They deceived us about the weapons of mass destruction, that’s true. We were taken for a ride.

    Who deceived them? Iraq? No… The United Nations? No… Maybe the UN inspectors? No… Hmm, who could it be?

    And today, the AP reports that Polish officials hope to withdraw Polish troops by the end of 2005. An anonymous (of course) White House official apparently didn’t get the memo, though, saying that “Their position remains the same — that their troops would be there as long as it takes.”

selected webliography: debate coverage

  • brad delong on lies bush told
  • allah is in the house wraps up right-wing blogger commentary
  • and in the most self-deluded category: one commentator on a blog (god, i hope i can find it again) said he really truly believed that bush was deliberately underperforming so that kerry would get over-confident, and he (bush) could stick it to kerry in the next debate. wow. completely & utterly self-deluded. wow. i want to comment further but am rendered speechless.

voting for bush is voting for torture

Michael Froomkin breaks it down: voting for Bush is voting for torture. [Linking to obsidian wings post on the new Republican plan that enables torture.]

I said it before: repudiating the Bush administration policies on terror and treatment of prisoners and civilians is my most compelling reason for voting for Kerry. The Bush administration is morally bankrupt and to condone in any way these policies is a national shame. The Bush administration, frankly, should have resigned en masse after Abu Ghraib. They have not done so, and it is thus our responsibility to fire them.

Aaaaiiii! Aaaaiiii! Ph’nglui mglw’nafh …

shrillblog: It’s all about The Order of the Shrill.

The Order of the Shrill is limited to those who were once sane, fair, and balanced, but who have been driven into shrill unholy madness by one or more of the mendacity, malevolence, incompetence, or simple disconnection from reality of the George W. Bush administration.

See Sept. 9 2004 entry for more information.

Aaaaiiii! Aaaaiiii! Ph’nglui mglw’nafh Laura Quilter R’lyeh wagn’nagl fhtagn! Aaaaiiiiii!!!!

Heaven Sent – Does God endorse George Bush? By Steven Waldman

Heaven Sent – Does God endorse George Bush? By Steven Waldman

Gen. William “Jerry” Boykin, who got in trouble for derogatory comments about Islam, argued that it must have been God who selected Bush, since a plurality of voters hadn’t. “Why is this man in the White House? The majority of America did not vote for him. He’s in the White House because God put him there for a time such as this.”

Earlier, Boykin had said regarding a Muslim warlord:

I knew my God was bigger than his. I knew that my God was a real God and his was an idol.

common dreams, 10/16/2003

I guess no one clued him in that the Abrahamic religions actually all worship the same “god”.


Update, 2004-10-26: “[A]ppropriate action” was taken against Boykin, based on the recommendations of the Pentagon Inspector General (Aug. 2004 report), but it was apparently not significant: “If it was something significant, it would be something we would talk about. So that should give you an indication.”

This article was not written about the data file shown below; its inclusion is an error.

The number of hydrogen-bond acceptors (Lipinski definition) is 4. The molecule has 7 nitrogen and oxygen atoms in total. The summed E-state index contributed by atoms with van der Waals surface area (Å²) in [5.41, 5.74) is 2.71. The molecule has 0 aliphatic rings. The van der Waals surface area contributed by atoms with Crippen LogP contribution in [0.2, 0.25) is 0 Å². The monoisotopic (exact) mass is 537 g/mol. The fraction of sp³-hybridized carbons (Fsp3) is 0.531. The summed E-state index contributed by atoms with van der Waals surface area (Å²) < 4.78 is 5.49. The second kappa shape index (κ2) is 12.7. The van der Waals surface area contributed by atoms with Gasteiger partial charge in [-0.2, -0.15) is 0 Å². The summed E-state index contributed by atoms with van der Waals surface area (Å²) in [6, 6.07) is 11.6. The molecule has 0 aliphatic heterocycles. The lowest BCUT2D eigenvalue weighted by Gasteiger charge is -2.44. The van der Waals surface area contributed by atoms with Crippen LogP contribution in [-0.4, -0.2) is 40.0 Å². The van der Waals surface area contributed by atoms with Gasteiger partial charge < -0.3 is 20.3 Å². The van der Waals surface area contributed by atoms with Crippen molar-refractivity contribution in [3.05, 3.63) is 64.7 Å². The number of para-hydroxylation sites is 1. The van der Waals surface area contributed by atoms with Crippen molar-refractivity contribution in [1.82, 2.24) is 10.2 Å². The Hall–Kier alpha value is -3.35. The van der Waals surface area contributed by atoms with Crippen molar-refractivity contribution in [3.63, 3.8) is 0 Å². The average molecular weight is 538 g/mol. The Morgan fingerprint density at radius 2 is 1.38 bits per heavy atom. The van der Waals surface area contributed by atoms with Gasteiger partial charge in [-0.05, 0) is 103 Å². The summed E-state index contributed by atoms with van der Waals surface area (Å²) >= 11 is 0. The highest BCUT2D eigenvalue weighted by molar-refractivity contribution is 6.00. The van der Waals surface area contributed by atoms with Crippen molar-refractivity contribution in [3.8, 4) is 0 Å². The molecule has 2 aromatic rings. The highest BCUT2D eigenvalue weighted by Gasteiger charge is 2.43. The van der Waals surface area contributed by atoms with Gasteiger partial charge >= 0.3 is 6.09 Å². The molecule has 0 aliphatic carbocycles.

voting for kerry

i’m an anarchist, and i’m voting, and more than that, i’m voting for kerry.* here’s why:

war on iraq:
Will Kerry solve the iraq situation? Will he make it better? Folks might suggest that Kerry will not, or can not. Other folks might reasonably point out that the Democrats are not really better on iraq: What about Clinton who let ~500,000 children die in iraq of malnutrition (and the occasional bombing)? It’s very simple: I have no idea whether Kerry will solve our problems in iraq or whether they’re solvable or how. (I do know that the Bush Administration won’t solve the problems.) So I’m not voting for Kerry because, prospectively, he’ll “fix” iraq. I’m voting for Kerry because i believe he won’t keep us on this path, pushing us into other wars based on an unrealistic view of the world. I do not believe that Kerry would have gotten us into iraq. A Bush administration is very likely to continue to lead us into ill-advised military adventures.

the environment
Really there is nothing that one can say here. Kerry is merely a Democrat and is thus beholden to certain interests. But he is unquestionably better than Bush on environmental issues. Kerry has one of the better records in the senate on the environment, and Bush is like the tasmanian devil — well, just as destructive; not so cute.

civil liberties
There is no question that the Bush administration will continue to appoint extremely conservative judges to the bench, judges who do not respect civil liberties. The Bush administration will also retain Ashcroft as a primary violator of civil liberties.

civil liberties in specific: reproductive rights
Kerry will get rid of the Mexico City policy. Kerry will get rid of the gag rules. Kerry will respect the right of a woman to choose an abortion or a pregnancy — not the right of his administration or a judge to choose for her.

civil liberties in specific: sexual autonomy
Kerry will respect my right to make my own choices about my family life — and Bush won’t. Kerry will endeavor not to discriminate against my family choices legally and financially.

self-respect & shame